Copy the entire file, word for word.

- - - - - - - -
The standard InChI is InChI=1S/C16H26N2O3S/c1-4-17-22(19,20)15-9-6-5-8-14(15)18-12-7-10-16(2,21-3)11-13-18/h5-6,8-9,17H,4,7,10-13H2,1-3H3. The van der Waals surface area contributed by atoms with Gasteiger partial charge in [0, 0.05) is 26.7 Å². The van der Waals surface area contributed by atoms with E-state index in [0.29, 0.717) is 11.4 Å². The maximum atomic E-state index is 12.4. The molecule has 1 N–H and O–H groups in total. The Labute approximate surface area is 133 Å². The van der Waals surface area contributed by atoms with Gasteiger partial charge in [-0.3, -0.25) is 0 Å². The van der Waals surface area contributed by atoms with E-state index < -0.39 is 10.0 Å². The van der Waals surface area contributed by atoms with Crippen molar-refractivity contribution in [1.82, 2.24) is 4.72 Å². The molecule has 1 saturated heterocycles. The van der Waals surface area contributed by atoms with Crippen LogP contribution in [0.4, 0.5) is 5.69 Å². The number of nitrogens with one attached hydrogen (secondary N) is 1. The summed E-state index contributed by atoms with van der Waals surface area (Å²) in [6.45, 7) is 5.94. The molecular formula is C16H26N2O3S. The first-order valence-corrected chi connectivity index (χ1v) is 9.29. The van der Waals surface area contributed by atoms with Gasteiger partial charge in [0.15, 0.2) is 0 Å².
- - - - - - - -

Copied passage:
The standard InChI is InChI=1S/C16H26N2O3S/c1-4-17-22(19,20)15-9-6-5-8-14(15)18-12-7-10-16(2,21-3)11-13-18/h5-6,8-9,17H,4,7,10-13H2,1-3H3. The van der Waals surface area contributed by atoms with Gasteiger partial charge in [0, 0.05) is 26.7 Å². The van der Waals surface area contributed by atoms with E-state index in [0.29, 0.717) is 11.4 Å². The maximum atomic E-state index is 12.4. The molecule has 1 N–H and O–H groups in total. The Labute approximate surface area is 133 Å². The van der Waals surface area contributed by atoms with Gasteiger partial charge in [-0.3, -0.25) is 0 Å². The van der Waals surface area contributed by atoms with E-state index < -0.39 is 10.0 Å². The van der Waals surface area contributed by atoms with Crippen molar-refractivity contribution in [1.82, 2.24) is 4.72 Å². The molecule has 1 saturated heterocycles. The van der Waals surface area contributed by atoms with Crippen LogP contribution in [0.4, 0.5) is 5.69 Å². The number of nitrogens with one attached hydrogen (secondary N) is 1. The summed E-state index contributed by atoms with van der Waals surface area (Å²) in [6.45, 7) is 5.94. The molecular formula is C16H26N2O3S. The first-order valence-corrected chi connectivity index (χ1v) is 9.29. The van der Waals surface area contributed by atoms with Gasteiger partial charge in [0.15, 0.2) is 0 Å².